Becoming an empty-nester: 6 things you need to consider

September 14th, 2011 Doug Benjamin
Becoming an empty nester RS

As your children become more independent and establish their own families and careers, you’ll find yourself with more time, more money and, more than likely, more space. With retirement just around the corner, the challenge as an empty nester is to put those extra resources to good use.

We’ve put together six key action items for this phase of your life:

1. Conduct a financial check up.

With your kids out of the house, it’s likely that your financial plan is outdated. After all, many of the assumptions built into the old plan may now be obsolete. For example – college payments are over, your children are no longer on your health insurance, etc. Take the time to analyze your new situation and build a new financial plan. Some questions to consider are:

  • How is your money positioned? Is it earning interest, or should it be re-allocated so it’s doing more for you?
  • What is your need for liquidity?
  • How much debt are you carrying? What is your plan to pay off that debt?
  • Is your debt structured properly?
  • Are you making use of all possible tax advantages?
  • Are you saving enough for retirement or do you need to start setting aside more money?
  • How risky are your investments? Should you start looking at more risk-averse investments?

2. Think about your dreams and goals.

This is an ideal time in your life to talk with your partner and family members about how you envision your remaining working years and retirement. Do you want to travel more? How long do you want to work? Do you want to move? The answers to these types of questions will help you map out where you need to be financially to make those dreams a reality.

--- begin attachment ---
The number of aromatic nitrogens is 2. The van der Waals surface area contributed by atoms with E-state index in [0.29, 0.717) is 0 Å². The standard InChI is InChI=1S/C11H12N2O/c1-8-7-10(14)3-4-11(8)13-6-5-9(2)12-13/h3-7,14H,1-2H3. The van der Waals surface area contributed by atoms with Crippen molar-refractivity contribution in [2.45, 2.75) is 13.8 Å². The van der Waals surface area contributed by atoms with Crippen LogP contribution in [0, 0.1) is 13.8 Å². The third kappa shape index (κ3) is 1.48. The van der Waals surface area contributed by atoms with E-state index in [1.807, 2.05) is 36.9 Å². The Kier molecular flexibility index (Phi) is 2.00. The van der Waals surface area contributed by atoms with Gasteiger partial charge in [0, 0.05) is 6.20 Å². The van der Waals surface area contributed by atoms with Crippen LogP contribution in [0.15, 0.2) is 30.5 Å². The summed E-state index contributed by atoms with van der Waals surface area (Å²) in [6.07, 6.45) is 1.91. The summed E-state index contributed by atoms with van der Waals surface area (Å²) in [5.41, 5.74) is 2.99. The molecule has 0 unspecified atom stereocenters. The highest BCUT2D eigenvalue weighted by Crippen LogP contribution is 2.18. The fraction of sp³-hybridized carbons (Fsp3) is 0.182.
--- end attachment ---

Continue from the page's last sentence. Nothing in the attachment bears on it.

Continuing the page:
3. Seek out savings opportunities.

Seek out new opportunities to save. Re-evaluate your insurance policies to ensure you are getting the best rates possible. Since your dependent situation has changed, many of your rates will likely go down. Also – are you ready to downsize your home? Many empty nesters find that they would be just as comfortable living in a smaller home. Once you start looking for savings opportunities, you’ll begin to find them everywhere.

4. Put your extra money to good use.

Since you’re likely not financially supporting your children anymore – at least not to the extent as when they were young – make sure you are taking advantage of the extra savings you will now have. Instead of spending the money, use it to plump up your nest egg.

5. Pay off your debt.

Make it your number one priority to pay off your debt before you retire. After all – paying off debt with a fixed income can be very challenging! Take control of your debt and establish a plan and budget that will allow you to pay off debt more aggressively in the years ahead.

6. Assess your retirement savings.

Take a good look at your existing retirement savings and determine what adjustments you need to make in the years ahead. Are your savings on the right track, or do you need to start putting away more money? Do you need to become more conservative in your investments? Is your money diversified properly? How have the recent economic fluctuations impacted your savings? Sit down with a financial advisor to make sure you are on the right track.

Becoming an empty nester is exciting and also a bit daunting. By following these simple action items you will become more confident in your finances and the years ahead.

Doug Benjamin

About the author

Doug Benjamin is Senior Vice President at MidWestOne Bank. He works in the retail department, specializing in checking and savings accounts, consumer loans, auto loans and home equity loans.

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